On the road, later, they encounter the Fool and, in an altercation, Zampanò unintentionally kills him and then unceremoniously disposes of his body. This proves too much for Gelsomina’s fragile psyche and she becomes increasingly depressed. Zampanò abandons her on the side of the road while she is sleeping. Many weeks later, Zampanò regretfully searches for her but learns that she has gone mad. The film concludes with Zampanò sitting at night on a desolate beach staring out at the sea, feeling regret and realizing, perhaps for the first time, that he had something precious. Like many Fellini characters to follow, he has foolishly turned away from love and understanding out of restless preoccupation with selfish daily needs. [source: epinions.com]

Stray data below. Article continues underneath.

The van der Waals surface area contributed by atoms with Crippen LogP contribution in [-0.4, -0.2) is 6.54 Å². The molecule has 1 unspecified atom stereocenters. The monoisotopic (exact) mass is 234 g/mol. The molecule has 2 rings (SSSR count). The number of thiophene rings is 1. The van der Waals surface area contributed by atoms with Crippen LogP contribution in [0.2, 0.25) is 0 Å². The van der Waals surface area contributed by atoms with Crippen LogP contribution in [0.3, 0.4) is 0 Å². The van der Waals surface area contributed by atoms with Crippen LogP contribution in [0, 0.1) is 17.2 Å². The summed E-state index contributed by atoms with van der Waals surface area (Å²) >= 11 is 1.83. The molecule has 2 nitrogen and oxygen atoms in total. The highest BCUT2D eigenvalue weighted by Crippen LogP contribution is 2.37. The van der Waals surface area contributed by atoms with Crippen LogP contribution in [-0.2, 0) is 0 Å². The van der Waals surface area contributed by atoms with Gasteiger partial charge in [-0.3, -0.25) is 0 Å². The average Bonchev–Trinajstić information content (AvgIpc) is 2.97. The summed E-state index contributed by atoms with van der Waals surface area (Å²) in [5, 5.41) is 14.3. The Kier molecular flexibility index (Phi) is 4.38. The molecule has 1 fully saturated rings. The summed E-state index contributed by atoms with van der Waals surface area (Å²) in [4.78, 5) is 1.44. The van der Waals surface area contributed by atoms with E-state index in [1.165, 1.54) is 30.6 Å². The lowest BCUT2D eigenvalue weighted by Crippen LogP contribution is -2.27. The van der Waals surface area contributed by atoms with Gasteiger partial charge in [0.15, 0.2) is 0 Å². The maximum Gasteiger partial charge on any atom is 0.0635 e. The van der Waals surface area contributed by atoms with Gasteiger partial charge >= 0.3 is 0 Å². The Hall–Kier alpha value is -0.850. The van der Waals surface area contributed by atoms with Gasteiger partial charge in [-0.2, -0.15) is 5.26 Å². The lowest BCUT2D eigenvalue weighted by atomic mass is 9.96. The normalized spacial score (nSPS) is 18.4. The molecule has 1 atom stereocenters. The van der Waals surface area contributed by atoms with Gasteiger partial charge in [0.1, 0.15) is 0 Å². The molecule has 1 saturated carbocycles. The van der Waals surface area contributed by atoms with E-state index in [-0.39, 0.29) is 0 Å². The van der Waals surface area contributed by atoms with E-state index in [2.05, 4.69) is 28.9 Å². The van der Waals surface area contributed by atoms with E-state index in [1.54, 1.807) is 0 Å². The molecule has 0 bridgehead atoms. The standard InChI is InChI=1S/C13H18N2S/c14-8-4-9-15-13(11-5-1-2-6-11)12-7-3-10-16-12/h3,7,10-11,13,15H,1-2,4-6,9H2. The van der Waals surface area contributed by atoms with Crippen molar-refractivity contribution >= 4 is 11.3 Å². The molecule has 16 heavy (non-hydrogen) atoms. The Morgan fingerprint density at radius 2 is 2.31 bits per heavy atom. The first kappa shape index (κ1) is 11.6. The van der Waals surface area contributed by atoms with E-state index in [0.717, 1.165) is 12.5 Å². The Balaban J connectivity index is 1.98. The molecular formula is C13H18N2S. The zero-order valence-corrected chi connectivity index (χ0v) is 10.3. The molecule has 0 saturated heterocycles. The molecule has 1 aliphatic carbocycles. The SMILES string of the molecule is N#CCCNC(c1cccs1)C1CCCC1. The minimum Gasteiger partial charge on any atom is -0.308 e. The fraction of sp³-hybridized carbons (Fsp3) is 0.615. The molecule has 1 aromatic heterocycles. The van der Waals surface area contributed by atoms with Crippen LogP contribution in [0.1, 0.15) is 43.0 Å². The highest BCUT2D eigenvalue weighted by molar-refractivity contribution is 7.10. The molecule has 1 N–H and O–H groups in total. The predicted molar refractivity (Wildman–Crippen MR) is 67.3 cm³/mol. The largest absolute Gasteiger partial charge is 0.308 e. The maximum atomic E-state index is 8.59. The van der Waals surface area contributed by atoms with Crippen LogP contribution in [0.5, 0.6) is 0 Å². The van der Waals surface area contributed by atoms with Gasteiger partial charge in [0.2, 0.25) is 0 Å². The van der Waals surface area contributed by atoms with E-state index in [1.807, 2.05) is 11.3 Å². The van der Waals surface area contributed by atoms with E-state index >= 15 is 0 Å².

Anthony Quinn .... Zampanò
Giulietta Masina .... Gelsomina

Richard Basehart .... Il 'Matto'-The 'Fool'
Aldo Silvani .... Il Signor Giraffa-Mr Giraffe
Marcella Rovere .... La Vedova-The Widow
Livia Venturini .... La Suorina-The Sister
rest of cast listed alphabetically:
Gustavo Giorgi .... (uncredited)
Yami Kamadeva .... (uncredited)
Mario Passante .... (uncredited)
Anna Primula .... (uncredited)